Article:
A light, fresh memoir of a Westerner teaching in China, with insightful observations that lead to a journey of self-discovery. After throwing herself into the chaotic, ever-foggy city of Chongqing to teach middle school for a whole year, Jane Carswell grapples with culture and technology, builds relationships among isolation, and sees the beauty and poverty of the world around her. She contrasts life in Chonqing to her home in New Zealand and begins to long for the country she left behind. Through a deconstruction of self, Carswell reveals her passions and anxieties, and explores her identity and place in the world. Patience and tolerance for China reward her with relationships and cultural insight. This book reminds me of Brian Johnston’s Boxing with Shadows, but is less dramatic travel writing and more a self reflection. As a person who has also lived in China for one year, I feel that I already know her story quite well, but feel that she is showing me something new about China. I enjoyed this book and would recommend it to anyone who feels the urge to travel overseas.
Andrew Wrathall, Bookseller and Publisher October 2009
The Westerner’s spiritual journey to the East has become such a cliché that any author writing on the subject must tread carefully. Jane Carswell treads not only carefully, but thoughtfully and originally.
Lorien Kaye, The Age, Saturday December 26 2009
Carswell was a music teacher in New Zealand, settled into middle age, but restless. She was selected by a Christian school to teach English in China, despite being no evangelical. She took one Bible, for her own use. What she found in China was hard work, culture shock and a spiritual sea change. In the midst of an atheist, alien land, she turned away from the material, finding the space to write and reflect. The cult of the individual became less important. There are many travellers’ tales published, and equally stories of self-discovery. This book combines both in a very different way. It is unselfish, interesting even to non-believers.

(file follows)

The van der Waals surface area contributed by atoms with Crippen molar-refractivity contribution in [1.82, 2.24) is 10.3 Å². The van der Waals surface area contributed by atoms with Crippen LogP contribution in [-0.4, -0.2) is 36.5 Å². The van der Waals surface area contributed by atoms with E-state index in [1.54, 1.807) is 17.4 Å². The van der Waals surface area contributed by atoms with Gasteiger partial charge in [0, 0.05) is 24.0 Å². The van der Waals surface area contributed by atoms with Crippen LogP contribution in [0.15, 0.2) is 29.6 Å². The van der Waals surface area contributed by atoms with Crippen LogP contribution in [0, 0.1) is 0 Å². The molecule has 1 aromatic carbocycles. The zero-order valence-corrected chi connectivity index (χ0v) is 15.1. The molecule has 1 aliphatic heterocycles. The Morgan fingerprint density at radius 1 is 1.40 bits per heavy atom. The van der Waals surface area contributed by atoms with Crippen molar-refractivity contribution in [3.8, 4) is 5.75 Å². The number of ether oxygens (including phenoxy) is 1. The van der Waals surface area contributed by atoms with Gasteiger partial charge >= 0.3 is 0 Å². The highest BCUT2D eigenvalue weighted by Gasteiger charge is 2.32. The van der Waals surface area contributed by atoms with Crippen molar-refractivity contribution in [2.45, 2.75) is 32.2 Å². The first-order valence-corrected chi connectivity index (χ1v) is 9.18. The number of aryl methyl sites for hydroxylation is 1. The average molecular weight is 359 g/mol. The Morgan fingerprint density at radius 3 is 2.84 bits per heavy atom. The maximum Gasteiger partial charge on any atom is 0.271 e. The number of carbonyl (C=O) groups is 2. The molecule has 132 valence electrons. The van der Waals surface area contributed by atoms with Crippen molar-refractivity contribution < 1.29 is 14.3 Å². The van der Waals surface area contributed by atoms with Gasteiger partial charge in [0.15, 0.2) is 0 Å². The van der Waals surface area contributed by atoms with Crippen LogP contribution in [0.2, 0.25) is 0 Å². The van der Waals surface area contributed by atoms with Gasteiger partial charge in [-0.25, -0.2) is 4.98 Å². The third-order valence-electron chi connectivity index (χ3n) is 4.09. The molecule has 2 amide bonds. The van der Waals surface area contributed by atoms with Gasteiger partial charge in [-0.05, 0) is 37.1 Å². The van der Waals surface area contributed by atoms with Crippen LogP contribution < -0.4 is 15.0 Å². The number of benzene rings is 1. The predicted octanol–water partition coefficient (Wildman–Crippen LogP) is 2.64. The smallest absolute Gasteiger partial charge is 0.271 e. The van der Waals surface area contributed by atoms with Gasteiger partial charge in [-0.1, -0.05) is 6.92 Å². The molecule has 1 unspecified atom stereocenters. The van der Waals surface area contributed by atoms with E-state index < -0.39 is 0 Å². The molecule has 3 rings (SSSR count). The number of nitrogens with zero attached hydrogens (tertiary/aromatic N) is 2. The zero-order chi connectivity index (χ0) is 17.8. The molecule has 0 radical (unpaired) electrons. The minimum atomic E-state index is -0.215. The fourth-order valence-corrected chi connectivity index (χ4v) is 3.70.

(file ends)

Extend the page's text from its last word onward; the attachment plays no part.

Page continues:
Lucy Sussex, The Sunday Age, October 11 2009
At 56, Jane Carswell abandoned husband and family in New Zealand to spend a year teaching in China, inspired, she says, to find the secret path of an old man she once saw cycling in Beijing. She writes neat, sparse prose telling of her cultural adventure, of the impediments of Chinese bureaucracy and of the zeal, charm and discipline of the Chinese people. There is no high drama; Instead, it is pleasant observational minutiae – until the end when Carswell reveals that what she and the old man have in common was meditation and that being in China brought her home to Catholicism.
Samela Harris. SA Weekend, Adelaide Advertiser, November 21 2009
The author’s empathy with the people she meets, the fascinating insights into Chinese life she provides, her ability to take the reader with her on the personal and private journeys she makes, all contribute to a story well worth reading.
Patricia Thwaites, Otago Daily Times December 12 2009
This book was named Whilcoulls’ Travel Book of the Year for 2010 and it is one of the most wonderful books I have ever read.
Greg Hughson Touchstone magazine, July 2010